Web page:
Charles Lane
Charles Lane
Editorial Writer

Driving the politics out of gas prices

Gas may be getting expensive, but talk is still cheap. So politicians are responding to the latest spike in petroleum prices as they always do: with a barrage of partisan accusation that has much more to do with exploiting the issue than addressing it.

Republicans say prices are high because President Obama nixed the Keystone XL pipeline and didn’t open enough federal land and coastline to oil drilling. “There are no short-term silver bullets when it comes to gas prices,” Obama responded in a speech last week. “And anyone who says otherwise is just not telling the truth.”

Charles Lane

Lane is a Post editorial writer, specializing in economic policy, financial issues and trade, and a contributor to the PostPartisan blog.

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Obama’s absolutely right about that. But I’d have more sympathy if he and his party had not played the same demagogic game against the Republicans in 2007 and 2008, or if he weren’t recycling the usual Democratic attacks on oil-industry tax breaks.

Those industry loopholes are hard to defend on tax-efficiency grounds; but since they subsidize supply, their effect, if any, on gas prices is to reduce them. The president went on to tout a $14 million federal grant to help make fuel from algae. That particular miracle’s been just around the corner for decades now.

Please, everyone, just ignore this blather. Here’s what is actually going on: World crude oil prices determine the vast majority of the per-gallon price of gasoline — 76 percent of it, according to the U.S. Energy Information Administration. Those prices have been trending upward for more than a decade, largely because of surging demand in China and other emerging markets. Gas prices have followed suit.

Crude, and gasoline, prices crashed when the world economy crashed — at about the time Obama took office in January 2009. But they resumed their upward march shortly thereafter.

Republicans cry: “Aha! It is his fault!” In fact, higher crude prices reflect the recovery in global demand, which is good news: a result of economic recovery more generally.

In fact, without those higher crude prices, there would have been less incentive for U.S. entrepreneurs to invest in fracking technology and produce the extraordinary new sources of shale oil in North Dakota and elsewhere that are creating jobs and wealth, and gradually liberating the United States from foreign sources of supply.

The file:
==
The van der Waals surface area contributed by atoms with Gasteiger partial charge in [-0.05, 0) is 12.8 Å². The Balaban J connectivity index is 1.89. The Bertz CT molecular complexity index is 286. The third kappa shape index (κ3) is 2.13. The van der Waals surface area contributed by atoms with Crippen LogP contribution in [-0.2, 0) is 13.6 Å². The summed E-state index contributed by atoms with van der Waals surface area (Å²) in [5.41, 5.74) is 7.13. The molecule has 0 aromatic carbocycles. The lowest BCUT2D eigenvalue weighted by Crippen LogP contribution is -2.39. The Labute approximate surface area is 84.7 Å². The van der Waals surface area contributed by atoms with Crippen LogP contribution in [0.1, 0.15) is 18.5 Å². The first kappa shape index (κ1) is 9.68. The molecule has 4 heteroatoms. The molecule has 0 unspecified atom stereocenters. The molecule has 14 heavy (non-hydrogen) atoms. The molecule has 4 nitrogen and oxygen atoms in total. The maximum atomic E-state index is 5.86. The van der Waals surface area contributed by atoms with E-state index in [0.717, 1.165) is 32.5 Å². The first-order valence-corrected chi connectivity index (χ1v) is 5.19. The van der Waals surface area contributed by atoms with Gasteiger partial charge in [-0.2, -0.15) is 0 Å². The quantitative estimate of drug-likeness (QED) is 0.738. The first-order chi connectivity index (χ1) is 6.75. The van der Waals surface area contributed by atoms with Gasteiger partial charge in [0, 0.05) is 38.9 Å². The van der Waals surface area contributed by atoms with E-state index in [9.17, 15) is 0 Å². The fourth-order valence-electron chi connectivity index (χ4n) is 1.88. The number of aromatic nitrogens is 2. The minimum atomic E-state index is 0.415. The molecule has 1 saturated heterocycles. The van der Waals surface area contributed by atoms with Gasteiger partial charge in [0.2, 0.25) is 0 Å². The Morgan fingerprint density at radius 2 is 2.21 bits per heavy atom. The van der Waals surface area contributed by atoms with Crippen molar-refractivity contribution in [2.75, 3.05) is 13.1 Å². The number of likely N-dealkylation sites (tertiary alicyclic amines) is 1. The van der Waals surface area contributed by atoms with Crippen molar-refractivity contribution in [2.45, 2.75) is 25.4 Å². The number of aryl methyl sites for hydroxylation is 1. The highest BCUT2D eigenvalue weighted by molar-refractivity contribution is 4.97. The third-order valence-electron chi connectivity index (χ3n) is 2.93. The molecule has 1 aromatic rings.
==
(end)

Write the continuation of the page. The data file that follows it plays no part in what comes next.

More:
Federal Reserve policy probably has something to do with higher oil prices, too. Since the Fed’s zero percent interest rate cheapens the dollar, it takes more dollars to buy the same amount of oil and other commodities.

Gas prices are subject to seasonal and other variations. They “rise in the first half of the year,” i.e., about now, “plateau during the peak summer driving season and retrace most of the earlier gains in the back half of the year,” Deutsche Bank’s US Economics Weekly explained Feb. 24. This is because of refinery maintenance schedules, the annual shift of production to warm-weather fuel “blends” and other technical factors.

Despite all the howling, this February “is only moderately ahead of the usual seasonal trend,” Deutsche Bank reports. That modest increase is probably due to market nervousness about Iran and the long-planned shutdown of three refineries along the U.S. East Coast, says Tom Kloza, an expert on gas prices at the Oil Price Information Service.

On his blog, www.speakingof­oil.com, Kloza predicted the current run-up in gas prices almost to the day. He’s also predicting that regular unleaded will peak around $4.25 per gallon in late spring, before drifting below $3 by the second half of the year — barring a cataclysm in the Middle East.

When prices go back down, Obama will neither get, nor deserve, any credit — any more than George W. Bush did when prices sank from their various peaks while he was president.

The truth is that American motorists are caught up in a vast global market for energy whose cyclical forces of supply and demand are more important than the short-term policy choices of the U.S. government.

Yes, we probably can, and should, pump more oil out of our federal lands and offshore. But we can’t just ignore the risk of oil spills. Anyway, to the extent more drilling increases the supply of oil, it will also moderate prices — and reduce the incentive to drill.

Yes, we should experiment with oil-from-algae schemes and the like. But the era of cheap, abundant energy from non-fossil fuels is still many years away — and anyone who suggests otherwise is not telling the truth.

As gas goes up and down, motorists just have to grin and bear it. If only politicians wouldn’t compound the pain by insulting our intelligence.

lanec@washpost.com

 
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